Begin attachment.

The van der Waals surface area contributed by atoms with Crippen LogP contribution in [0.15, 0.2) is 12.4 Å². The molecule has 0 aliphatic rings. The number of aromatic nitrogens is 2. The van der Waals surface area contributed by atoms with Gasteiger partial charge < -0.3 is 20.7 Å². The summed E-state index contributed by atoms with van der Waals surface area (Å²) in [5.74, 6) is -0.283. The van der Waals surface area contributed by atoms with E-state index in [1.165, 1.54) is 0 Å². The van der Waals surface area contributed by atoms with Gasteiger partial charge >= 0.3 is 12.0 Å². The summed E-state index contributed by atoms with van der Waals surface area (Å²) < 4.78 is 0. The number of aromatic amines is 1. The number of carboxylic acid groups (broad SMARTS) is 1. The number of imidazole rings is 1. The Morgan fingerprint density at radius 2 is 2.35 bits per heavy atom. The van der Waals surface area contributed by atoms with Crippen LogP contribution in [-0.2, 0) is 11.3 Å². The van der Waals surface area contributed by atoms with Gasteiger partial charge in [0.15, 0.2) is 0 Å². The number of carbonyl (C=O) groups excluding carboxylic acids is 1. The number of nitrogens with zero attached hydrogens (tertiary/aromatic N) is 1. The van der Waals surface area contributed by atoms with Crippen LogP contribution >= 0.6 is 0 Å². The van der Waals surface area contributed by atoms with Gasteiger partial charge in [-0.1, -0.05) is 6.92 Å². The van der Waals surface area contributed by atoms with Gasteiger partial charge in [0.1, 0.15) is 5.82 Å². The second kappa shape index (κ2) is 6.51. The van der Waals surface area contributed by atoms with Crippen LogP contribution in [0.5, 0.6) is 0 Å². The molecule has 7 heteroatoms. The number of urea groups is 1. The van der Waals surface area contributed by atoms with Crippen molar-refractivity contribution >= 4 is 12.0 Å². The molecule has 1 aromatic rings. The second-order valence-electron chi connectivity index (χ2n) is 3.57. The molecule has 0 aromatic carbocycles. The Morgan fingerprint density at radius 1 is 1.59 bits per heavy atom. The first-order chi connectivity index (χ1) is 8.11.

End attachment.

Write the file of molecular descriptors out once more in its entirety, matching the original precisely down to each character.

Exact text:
The van der Waals surface area contributed by atoms with Crippen LogP contribution in [0.15, 0.2) is 12.4 Å². The molecule has 0 aliphatic rings. The number of aromatic nitrogens is 2. The van der Waals surface area contributed by atoms with Gasteiger partial charge < -0.3 is 20.7 Å². The summed E-state index contributed by atoms with van der Waals surface area (Å²) in [5.74, 6) is -0.283. The van der Waals surface area contributed by atoms with E-state index in [1.165, 1.54) is 0 Å². The van der Waals surface area contributed by atoms with Gasteiger partial charge >= 0.3 is 12.0 Å². The summed E-state index contributed by atoms with van der Waals surface area (Å²) < 4.78 is 0. The number of aromatic amines is 1. The number of carboxylic acid groups (broad SMARTS) is 1. The number of imidazole rings is 1. The Morgan fingerprint density at radius 2 is 2.35 bits per heavy atom. The van der Waals surface area contributed by atoms with Crippen LogP contribution in [-0.2, 0) is 11.3 Å². The van der Waals surface area contributed by atoms with Gasteiger partial charge in [0.15, 0.2) is 0 Å². The number of carbonyl (C=O) groups excluding carboxylic acids is 1. The number of nitrogens with zero attached hydrogens (tertiary/aromatic N) is 1. The van der Waals surface area contributed by atoms with Crippen LogP contribution >= 0.6 is 0 Å². The van der Waals surface area contributed by atoms with Gasteiger partial charge in [-0.1, -0.05) is 6.92 Å². The van der Waals surface area contributed by atoms with Gasteiger partial charge in [0.1, 0.15) is 5.82 Å². The second kappa shape index (κ2) is 6.51. The van der Waals surface area contributed by atoms with Crippen LogP contribution in [0.5, 0.6) is 0 Å². The molecule has 7 heteroatoms. The number of urea groups is 1. The van der Waals surface area contributed by atoms with Crippen molar-refractivity contribution >= 4 is 12.0 Å². The molecule has 1 aromatic rings. The second-order valence-electron chi connectivity index (χ2n) is 3.57. The molecule has 0 aromatic carbocycles. The Morgan fingerprint density at radius 1 is 1.59 bits per heavy atom. The first-order chi connectivity index (χ1) is 8.11.